Saturday, 8 May 2010
The numbers just roll so easily off the tongue
Firstly one of my favourites – Greece. The Greek finance minister on Thursday said that Greece was just two weeks away from defaulting on part of its debt worth 8.5 billion Euros. That’s 12 billion dollars or 120 pallets of $100 bills. But it gets worse. The loan they are chasing from the International Monetary Fund (IMF) and their European partners (maybe that should be suckers) is 110 billion Euros, which is 142 billion dollars or 1,420 pallets of $100 bills. Let’s look at it another way. The population of Greece in 2008 according to the World Bank was 11,237,094. This loan alone is equivalent to a debt of 9,789 Euros for every man woman and child in the country. The average annual salary for a manufacturing employee in Greece is around 15,960 Euros. So in one single go the government just borrowed around 2/3 of this average person’s salary.
So that’s just example from Europe. Let’s now head over to the United States. On Thursday Freddie Mac, which once upon a time used to be a publically listed company, asked for an additional $10.6 billion to stem its losses on bad loans. That’s 106 pallets of $100 bills. But don’t worry it’s all ok [sic] as the US government has pledged to provide unlimited support to both Freddie Mac and Fannie Mae over the next three years. That is just amazing. Boy I wish that my private company gave me free access to as much money as I wanted. Since 2008 both these institutions have consumed $136 billion in US tax payer’s money which is 1,360 pallets of $100 bills. But it gets even better. Over the next 10 years these two institutions are likely to consume $400 billion or 4,000 pallets of $100 bills. So with a population of 307,006,550 according to the US Census Bureau these two companies require $1,300 from every man woman and child in the US.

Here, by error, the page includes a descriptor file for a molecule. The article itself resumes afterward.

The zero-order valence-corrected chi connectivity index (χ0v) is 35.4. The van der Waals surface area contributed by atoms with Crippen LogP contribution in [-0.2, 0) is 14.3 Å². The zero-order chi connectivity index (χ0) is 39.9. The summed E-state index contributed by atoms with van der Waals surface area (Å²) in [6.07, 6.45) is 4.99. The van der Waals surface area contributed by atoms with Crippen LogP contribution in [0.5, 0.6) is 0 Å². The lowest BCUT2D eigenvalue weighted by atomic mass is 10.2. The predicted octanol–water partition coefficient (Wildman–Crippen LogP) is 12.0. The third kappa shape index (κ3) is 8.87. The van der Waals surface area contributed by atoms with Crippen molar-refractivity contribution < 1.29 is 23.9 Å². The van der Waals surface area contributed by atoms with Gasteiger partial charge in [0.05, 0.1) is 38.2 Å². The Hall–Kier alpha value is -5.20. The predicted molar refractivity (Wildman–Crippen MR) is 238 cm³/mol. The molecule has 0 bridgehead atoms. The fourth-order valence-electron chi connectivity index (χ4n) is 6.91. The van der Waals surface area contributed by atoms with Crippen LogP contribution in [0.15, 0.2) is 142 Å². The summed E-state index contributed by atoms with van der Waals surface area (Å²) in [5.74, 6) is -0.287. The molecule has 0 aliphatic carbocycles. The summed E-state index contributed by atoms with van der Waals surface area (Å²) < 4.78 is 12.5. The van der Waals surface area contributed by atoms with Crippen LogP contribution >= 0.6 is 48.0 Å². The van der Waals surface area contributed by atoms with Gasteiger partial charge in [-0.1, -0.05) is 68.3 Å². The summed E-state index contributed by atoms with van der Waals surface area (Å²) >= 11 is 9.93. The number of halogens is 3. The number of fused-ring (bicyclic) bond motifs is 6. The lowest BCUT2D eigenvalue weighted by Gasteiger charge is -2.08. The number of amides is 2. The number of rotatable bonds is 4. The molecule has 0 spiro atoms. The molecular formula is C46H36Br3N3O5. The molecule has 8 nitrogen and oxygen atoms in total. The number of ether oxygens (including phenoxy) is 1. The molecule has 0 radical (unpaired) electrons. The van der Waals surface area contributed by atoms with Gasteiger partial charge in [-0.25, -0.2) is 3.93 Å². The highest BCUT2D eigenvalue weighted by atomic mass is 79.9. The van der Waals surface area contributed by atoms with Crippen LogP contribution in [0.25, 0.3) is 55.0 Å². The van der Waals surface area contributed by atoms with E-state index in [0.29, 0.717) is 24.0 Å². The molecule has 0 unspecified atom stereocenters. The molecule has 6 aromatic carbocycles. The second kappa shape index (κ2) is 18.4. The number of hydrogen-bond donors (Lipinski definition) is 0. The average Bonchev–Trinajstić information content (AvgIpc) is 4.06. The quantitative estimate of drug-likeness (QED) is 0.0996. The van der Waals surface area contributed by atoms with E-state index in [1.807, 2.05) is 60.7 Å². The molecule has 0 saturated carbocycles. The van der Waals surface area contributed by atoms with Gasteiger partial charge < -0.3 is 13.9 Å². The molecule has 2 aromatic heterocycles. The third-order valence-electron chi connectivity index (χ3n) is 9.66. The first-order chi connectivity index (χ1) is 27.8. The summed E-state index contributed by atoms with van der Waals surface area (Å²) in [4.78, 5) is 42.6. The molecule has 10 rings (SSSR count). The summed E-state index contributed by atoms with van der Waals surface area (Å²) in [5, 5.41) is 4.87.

Of course in both instances these debts/losses will be paid for by yet more borrowing. Greece will take their money from the IMF who will get their money from places like the UK who are already running deficits meaning that this new loan will come from yet more borrowing. The European partners are already running deficits and so their contribution will also just come from more borrowing. The debt is just moving around while it gets bigger and bigger. The US is also in hock up to the eyeballs so their generous contribution to Fannie and Freddie is again just sourced from yet more borrowing. This is all going to end in a mess. It’s just a matter of when not if in my opinion.
Some day someone is going to have to pay this back. Unless of course the traditional developed nations choose to just default like Argentina in the past. If they do decide to pay it back then that little responsibility will fall on the young of today or the children of tomorrow. They really aren’t going to be best pleased. The irresponsibility of the current generation really does shock me sometimes.
As always DYOR.